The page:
Looking to the Future with Positive Teacher Language
As we turn the page to 2021, I find myself reflecting on the lessons I’ve learned and what I want to take with me into the new year. Throughout 2020, we’ve seen students forced to adapt because of changed plans, less than ideal learning conditions, and adversity of all types. Although Responsive Classroom’s approach to positive teacher language has strongly influenced my teaching throughout my career, navigating tough conversations in these challenging circumstances has brought this tool into sharp focus for me. In 2021, I am choosing to ground myself and my teaching practice in positive teacher language so that I can provide a sense of certainty, community, and emotional safety to my students no matter the situation. Below are some thoughts that I am keeping in the front of my mind as I reflect and recharge.
Take time to genuinely acknowledge and validate students’ emotions as change occurs. Consider modeling vulnerability and strategies for how to work through tough emotions by being honest about how you are emotionally affected as well. However, stay mindful that students’ voices should have priority. Be willing to offer a positive spin or a silver lining, but avoid implying that only one emotion or reaction is reasonable. For example:
- “When you shared, I saw lots of others nodding. It seems like a lot of us are feeling worried.”
- “It can be confusing when plans change so often. I’m glad we are able to talk about it and process it together.”
- “I’m glad that you shared that because I’m feeling frustrated, too. It makes me feel better to know I’m not the only one.”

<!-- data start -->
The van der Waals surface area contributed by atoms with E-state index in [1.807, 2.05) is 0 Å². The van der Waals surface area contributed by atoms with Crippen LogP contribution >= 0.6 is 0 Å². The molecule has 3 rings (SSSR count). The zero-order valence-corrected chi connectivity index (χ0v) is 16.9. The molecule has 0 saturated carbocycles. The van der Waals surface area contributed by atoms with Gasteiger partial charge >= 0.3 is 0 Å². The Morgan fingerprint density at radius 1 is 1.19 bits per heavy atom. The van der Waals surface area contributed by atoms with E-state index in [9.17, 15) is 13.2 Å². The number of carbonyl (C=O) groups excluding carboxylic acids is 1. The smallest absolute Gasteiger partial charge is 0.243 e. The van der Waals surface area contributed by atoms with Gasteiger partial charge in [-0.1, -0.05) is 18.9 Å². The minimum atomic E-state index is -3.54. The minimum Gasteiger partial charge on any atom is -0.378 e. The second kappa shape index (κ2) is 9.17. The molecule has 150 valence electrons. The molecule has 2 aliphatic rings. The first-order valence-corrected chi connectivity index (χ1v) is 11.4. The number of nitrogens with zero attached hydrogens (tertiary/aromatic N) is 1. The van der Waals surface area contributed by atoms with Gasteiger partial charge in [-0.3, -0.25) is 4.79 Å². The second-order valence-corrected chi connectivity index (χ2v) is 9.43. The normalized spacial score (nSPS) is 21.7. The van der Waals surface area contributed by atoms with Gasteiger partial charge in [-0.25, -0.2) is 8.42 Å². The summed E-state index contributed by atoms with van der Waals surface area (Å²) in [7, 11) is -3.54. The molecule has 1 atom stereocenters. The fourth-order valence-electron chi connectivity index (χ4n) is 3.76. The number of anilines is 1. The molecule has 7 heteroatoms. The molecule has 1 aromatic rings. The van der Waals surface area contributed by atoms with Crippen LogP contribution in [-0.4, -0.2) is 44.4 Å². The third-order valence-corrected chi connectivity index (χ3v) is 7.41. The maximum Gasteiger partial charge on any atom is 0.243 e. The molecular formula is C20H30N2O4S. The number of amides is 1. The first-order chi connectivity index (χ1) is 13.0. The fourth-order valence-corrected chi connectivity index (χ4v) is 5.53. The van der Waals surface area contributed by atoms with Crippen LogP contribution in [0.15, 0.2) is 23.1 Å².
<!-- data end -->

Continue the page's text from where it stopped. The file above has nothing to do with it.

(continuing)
Explicitly teach and positively reinforce prosocial behaviors that are challenging and important in trying times. Attentively listening to others even when you really want to contribute, collaborating, and showing vulnerability are especially difficult skills in unpredictable circumstances.
- “It can be really hard to share difficult feelings as you did. You are being very brave.”
- “As I visited your small groups, I noticed a lot of students really thinking about other classmates’ ideas and asking follow-up questions. Exploring others’ ideas like this will be helpful as we make our new plan.”
- “You are patiently waiting and listening even though I bet you might have a lot to share.”
Use concise, direct language to maintain an environment where students have predictability and structure. In times of uncertainty and change, the learning space you help mold is one of the key places where students feel a sense of autonomy and success. Use reminding language to revisit routines, hold students to reasonable expectations, and review the boundaries that help them thrive in the community they have co-designed with reason and care.
I hope these considerations will help you and your students to feel calm, certain, and connected no matter what the future holds.
Written by Layne Todd, a Certified Responsive Classroom Educator